California got a small taste of bank dealmaking Wednesday that didn't involve a failed or ailing institution.

In Southern California, California United Bank announced it would acquire California Oaks State Bank in a cash-and-stock transaction. The deal is valued at about $17.3 million, or nearly 1.3 times tangible book value, potentially setting a basis of pricing for open-bank deals in the area.

Analysts say the purchase represents a breathe of fresh air for a state where deals in recent years have been for failed banks or have been unions with at least one distressed partner with very little premium, if any. Four more banks failed in California last Friday, raising the state's tally of failed banks to 10 this year.

"It's a compelling event," said Tim O'Brien, managing director at Sandler O'Neill & Partners LP. "It's a sign of things to come."

Though a small deal, if completed it will increase California United's assets by about 22%, to more than $650 million, and its deposits by 26%, to $530 million.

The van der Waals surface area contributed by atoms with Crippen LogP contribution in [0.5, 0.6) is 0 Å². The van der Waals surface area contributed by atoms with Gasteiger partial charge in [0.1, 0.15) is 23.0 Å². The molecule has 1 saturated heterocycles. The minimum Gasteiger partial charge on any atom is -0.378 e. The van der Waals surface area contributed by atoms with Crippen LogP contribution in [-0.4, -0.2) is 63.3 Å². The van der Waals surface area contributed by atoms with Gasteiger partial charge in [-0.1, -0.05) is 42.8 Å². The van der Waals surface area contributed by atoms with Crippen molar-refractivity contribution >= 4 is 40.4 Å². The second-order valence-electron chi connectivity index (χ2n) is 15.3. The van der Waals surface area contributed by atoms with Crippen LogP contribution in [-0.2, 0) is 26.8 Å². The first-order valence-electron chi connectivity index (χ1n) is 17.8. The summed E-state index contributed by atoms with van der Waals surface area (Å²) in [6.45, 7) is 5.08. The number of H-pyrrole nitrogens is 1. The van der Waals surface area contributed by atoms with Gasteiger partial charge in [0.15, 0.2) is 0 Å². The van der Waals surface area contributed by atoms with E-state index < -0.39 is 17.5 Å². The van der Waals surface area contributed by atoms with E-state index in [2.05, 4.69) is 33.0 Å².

"This gives us the momentum to be one of the largest locally owned community banks in the San Fernando Valley," California United's chief financial officer, Karen Schoenbaum, said in a phone interview Wednesday

This deal is slightly unusual in that the buyer, a five-year-old bank with $532 million of assets, is acquiring a more senior — 12-year-old — bank. California Oaks, in Thousand Oaks, had $136.7 million of assets at June 30. It significantly exceeded requirements for being well capitalized and had low nonperforming assets to total assets, considering its home state and peer group.

California Oaks, however, has had negative returns on assets and equity in the past few quarters.

Despite its total risk-based capital ratio of 17.39%, California Oaks attempted to raise capital earlier this year. Yet in an earnings release on Aug. 5 it said it was putting the $100 million offering on hold.

Schoenbaum said the agreement stipulates that California Oaks must apply to pay off its $3.3 million in Troubled Asset Relief Program funds before or at the deal's closing, which is expected in the fourth quarter pending regulatory approval.

O'Brien said the pricing of the deal at nearly 1.3 times book value likely will help other area banks determine a price on future nonfailed bank deals.

"A 1.2 to 1.3 of tangible book" will likely be a common price going forward, he said.

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